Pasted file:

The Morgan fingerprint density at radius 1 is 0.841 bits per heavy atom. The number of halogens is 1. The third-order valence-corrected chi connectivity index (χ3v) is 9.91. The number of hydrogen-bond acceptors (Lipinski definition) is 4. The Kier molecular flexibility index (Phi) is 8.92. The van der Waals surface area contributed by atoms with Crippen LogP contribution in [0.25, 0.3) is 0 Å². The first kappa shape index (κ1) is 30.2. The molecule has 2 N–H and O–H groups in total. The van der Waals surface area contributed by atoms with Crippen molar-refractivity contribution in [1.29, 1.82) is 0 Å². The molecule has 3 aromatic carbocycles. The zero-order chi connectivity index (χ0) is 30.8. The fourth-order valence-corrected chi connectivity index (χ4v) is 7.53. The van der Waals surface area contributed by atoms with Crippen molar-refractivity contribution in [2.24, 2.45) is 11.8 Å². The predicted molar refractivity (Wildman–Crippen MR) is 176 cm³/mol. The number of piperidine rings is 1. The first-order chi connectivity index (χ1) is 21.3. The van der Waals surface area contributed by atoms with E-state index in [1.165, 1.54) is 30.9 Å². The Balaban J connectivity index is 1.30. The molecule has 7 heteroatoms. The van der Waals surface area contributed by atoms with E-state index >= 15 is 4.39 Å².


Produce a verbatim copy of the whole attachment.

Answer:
The Morgan fingerprint density at radius 1 is 0.841 bits per heavy atom. The number of halogens is 1. The third-order valence-corrected chi connectivity index (χ3v) is 9.91. The number of hydrogen-bond acceptors (Lipinski definition) is 4. The Kier molecular flexibility index (Phi) is 8.92. The van der Waals surface area contributed by atoms with Crippen LogP contribution in [0.25, 0.3) is 0 Å². The first kappa shape index (κ1) is 30.2. The molecule has 2 N–H and O–H groups in total. The van der Waals surface area contributed by atoms with Crippen molar-refractivity contribution in [1.29, 1.82) is 0 Å². The molecule has 3 aromatic carbocycles. The zero-order chi connectivity index (χ0) is 30.8. The fourth-order valence-corrected chi connectivity index (χ4v) is 7.53. The van der Waals surface area contributed by atoms with Crippen molar-refractivity contribution in [2.24, 2.45) is 11.8 Å². The predicted molar refractivity (Wildman–Crippen MR) is 176 cm³/mol. The number of piperidine rings is 1. The first-order chi connectivity index (χ1) is 21.3. The van der Waals surface area contributed by atoms with E-state index in [1.165, 1.54) is 30.9 Å². The Balaban J connectivity index is 1.30. The molecule has 7 heteroatoms. The van der Waals surface area contributed by atoms with E-state index >= 15 is 4.39 Å².